Unemployment would have altered inflation in Colombia compared to that of other countries

Unemployment would have altered inflation in Colombia compared to that of other countries

A study prepared by Edgar Caicedo, Adolfo Cobo, Margarita Gáfaro and Alejandra Gonzalez, researchers from Banco de la República, shows how since the second half of 2021, Food prices in Colombia they grew on average 12 percentage points more than in the other OECD countries and 7 percentage points more than in the rest of Latin America.

(Inflation in November “would take a breather” given the pace of its rise).

According to the report, this change in the behavior of food price increases coincides with the start of the road blockades due to the national strikeand not because of the devaluation of the currencies, the excesses of rains, nor because of the imports of inputs and exports of food in Colombia.

The figures indicate that the road blockades during the strike affected agricultural production in the country, with effects that still persist in some sectors.

According to the data provided in the investigation, which are based on the statistical reports of Monetary Policy, Until April 2021, these price differences were close to 2 percentage points and remained constant over time.

However, in May 2021, food prices in Colombia grew 6 percentage points more than in the rest of the countries.

(Inflation will remain high until mid-2023, says Corficolombiana).

This price increase in Colombia, relative to other countries, is not only maintained, but continues to grow until March 2022. Thus, Between May 2021 and July 2022, annual food inflation in Colombia grew on average 9 percentage points more than in the rest of the countries in the sample.

The econometric methodology of this report discounts the effect of factors such as currency depreciation, rainfall, the effect of international price shocks due to imports and exports of raw materials and food, among others. That is to say that these factors are not explained there.

“The coincidence between the moment in which this discrepancy in food inflation occurs and the start of the national strike suggests that these price increases could be associated with persistent effects of the strike on food production in the country,” says the report.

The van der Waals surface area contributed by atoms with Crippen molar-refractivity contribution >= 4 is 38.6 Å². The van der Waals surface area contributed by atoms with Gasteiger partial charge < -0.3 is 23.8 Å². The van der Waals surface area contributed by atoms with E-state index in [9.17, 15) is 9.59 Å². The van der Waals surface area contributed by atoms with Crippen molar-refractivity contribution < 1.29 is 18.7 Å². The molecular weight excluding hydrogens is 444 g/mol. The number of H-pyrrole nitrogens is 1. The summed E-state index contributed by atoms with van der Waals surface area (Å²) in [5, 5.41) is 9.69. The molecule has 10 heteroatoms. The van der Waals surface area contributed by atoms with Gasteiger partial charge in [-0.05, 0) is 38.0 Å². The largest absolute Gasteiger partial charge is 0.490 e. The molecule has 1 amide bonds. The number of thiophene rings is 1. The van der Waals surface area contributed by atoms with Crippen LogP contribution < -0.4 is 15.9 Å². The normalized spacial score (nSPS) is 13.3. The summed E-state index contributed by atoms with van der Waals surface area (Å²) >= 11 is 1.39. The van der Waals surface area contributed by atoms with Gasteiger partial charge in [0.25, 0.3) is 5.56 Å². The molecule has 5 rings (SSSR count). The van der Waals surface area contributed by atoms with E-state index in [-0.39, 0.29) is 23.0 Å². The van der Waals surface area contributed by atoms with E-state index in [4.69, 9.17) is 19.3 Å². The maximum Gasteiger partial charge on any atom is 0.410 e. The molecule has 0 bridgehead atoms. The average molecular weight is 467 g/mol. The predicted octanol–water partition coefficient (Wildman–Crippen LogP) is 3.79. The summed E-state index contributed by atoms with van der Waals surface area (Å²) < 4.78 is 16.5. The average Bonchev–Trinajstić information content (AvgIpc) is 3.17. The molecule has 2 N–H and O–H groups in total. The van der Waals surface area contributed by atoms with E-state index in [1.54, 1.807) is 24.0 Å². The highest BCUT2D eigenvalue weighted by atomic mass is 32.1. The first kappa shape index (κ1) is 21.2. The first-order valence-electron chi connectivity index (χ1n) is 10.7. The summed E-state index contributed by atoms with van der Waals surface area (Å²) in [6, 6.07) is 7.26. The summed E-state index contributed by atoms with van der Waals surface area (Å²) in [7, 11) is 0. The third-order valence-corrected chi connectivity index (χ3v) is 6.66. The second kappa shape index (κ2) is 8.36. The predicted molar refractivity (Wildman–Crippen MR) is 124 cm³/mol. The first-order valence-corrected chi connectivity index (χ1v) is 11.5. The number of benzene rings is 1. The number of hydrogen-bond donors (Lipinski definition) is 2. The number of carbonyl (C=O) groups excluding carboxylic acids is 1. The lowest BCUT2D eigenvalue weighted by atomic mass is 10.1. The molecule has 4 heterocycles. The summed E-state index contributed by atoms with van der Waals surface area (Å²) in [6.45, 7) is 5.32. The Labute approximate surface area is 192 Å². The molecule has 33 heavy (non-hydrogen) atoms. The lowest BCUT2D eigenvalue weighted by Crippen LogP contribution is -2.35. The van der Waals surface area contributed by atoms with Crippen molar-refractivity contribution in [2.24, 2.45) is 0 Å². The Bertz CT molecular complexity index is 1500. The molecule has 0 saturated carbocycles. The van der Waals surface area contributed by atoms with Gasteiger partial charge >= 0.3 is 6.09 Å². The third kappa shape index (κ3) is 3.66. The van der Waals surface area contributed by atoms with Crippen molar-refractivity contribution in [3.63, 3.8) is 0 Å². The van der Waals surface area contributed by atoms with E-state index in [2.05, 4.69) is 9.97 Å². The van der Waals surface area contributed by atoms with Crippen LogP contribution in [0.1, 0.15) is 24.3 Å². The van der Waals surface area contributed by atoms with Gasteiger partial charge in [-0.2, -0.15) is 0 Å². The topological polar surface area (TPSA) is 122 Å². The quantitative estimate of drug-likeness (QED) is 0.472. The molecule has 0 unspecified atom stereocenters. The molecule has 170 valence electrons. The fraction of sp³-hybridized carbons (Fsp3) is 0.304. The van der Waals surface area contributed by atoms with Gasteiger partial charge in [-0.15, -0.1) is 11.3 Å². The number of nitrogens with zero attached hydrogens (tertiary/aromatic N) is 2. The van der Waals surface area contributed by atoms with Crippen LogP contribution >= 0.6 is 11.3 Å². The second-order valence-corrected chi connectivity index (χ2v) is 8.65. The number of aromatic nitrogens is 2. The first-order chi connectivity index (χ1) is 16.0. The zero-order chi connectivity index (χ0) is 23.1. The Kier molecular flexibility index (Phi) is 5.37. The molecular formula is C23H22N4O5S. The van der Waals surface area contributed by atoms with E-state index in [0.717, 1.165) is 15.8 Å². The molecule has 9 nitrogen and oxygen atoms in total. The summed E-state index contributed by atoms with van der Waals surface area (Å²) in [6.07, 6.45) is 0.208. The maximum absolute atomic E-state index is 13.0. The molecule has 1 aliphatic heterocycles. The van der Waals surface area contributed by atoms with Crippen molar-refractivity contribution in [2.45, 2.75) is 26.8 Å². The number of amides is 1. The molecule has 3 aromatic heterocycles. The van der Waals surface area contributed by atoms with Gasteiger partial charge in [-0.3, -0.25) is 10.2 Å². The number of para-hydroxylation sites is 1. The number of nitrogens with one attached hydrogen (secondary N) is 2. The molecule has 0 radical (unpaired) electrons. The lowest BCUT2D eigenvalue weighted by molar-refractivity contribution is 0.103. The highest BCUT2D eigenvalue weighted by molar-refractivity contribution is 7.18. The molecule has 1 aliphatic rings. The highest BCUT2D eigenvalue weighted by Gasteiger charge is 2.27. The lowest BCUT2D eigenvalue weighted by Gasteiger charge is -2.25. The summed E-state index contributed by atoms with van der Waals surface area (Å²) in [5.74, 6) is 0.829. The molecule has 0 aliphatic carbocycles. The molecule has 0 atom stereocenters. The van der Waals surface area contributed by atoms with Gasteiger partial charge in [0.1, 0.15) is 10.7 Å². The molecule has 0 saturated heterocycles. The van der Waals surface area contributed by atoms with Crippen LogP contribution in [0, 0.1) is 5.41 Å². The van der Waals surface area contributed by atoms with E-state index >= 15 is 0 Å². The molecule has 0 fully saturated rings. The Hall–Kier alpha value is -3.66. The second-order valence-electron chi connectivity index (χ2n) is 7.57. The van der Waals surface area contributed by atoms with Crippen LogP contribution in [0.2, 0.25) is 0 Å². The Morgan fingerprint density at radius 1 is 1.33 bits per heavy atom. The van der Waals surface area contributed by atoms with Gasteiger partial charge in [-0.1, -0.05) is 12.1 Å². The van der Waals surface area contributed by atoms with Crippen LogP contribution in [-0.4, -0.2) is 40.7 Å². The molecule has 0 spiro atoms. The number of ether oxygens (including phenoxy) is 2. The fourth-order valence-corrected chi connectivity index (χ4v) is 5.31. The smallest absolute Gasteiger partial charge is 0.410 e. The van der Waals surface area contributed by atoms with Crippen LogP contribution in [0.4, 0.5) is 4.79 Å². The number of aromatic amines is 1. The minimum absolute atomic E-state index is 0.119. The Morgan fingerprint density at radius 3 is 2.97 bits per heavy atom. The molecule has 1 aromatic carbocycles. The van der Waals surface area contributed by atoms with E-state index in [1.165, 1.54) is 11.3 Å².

During the strike, which began on April 28, 2021 and lasted approximately two months, there were roadblocks that affected the food supply in the main cities and access to raw materials from farms, particularly in the southwestern part of the country.

“This generated immediate pressure on prices, by causing a shortage in the cities. It also generated persistent pressures on production, by affecting the growth cycles of animals on livestock farms and the cash flows of producers for the replanting of transitory crops”adds the study.

(Gasoline price adjustments affect transportation and fiscal accounts).

Egg production was one of the most affected by this phenomenon. Between January 2020 and April 2021, egg production grew at an average annual rate of 12%. As of May 2021, this growth falls to an average of -1%, while prices show average annual growth of 23%.

According to the report: “The lack of feed for birds on farms in the southwest, which produces about 30% of the total in the country, affected the development of breeding and laying birds, with effects on production that, according to industry informants, they would take up to 2 years to dissipate. All this also occurred in a situation of strong demand and high input costs that could exacerbate the effects of these falls in production on prices”.

The statistical techniques used in the study do not completely rule out that other specific factors of the Colombian economy explain part of the price differences between Colombia and other countries. However, the impact that the road blocks generated in the cycles of food production and distribution suggests that unemployment is a relevant factor to explain them.

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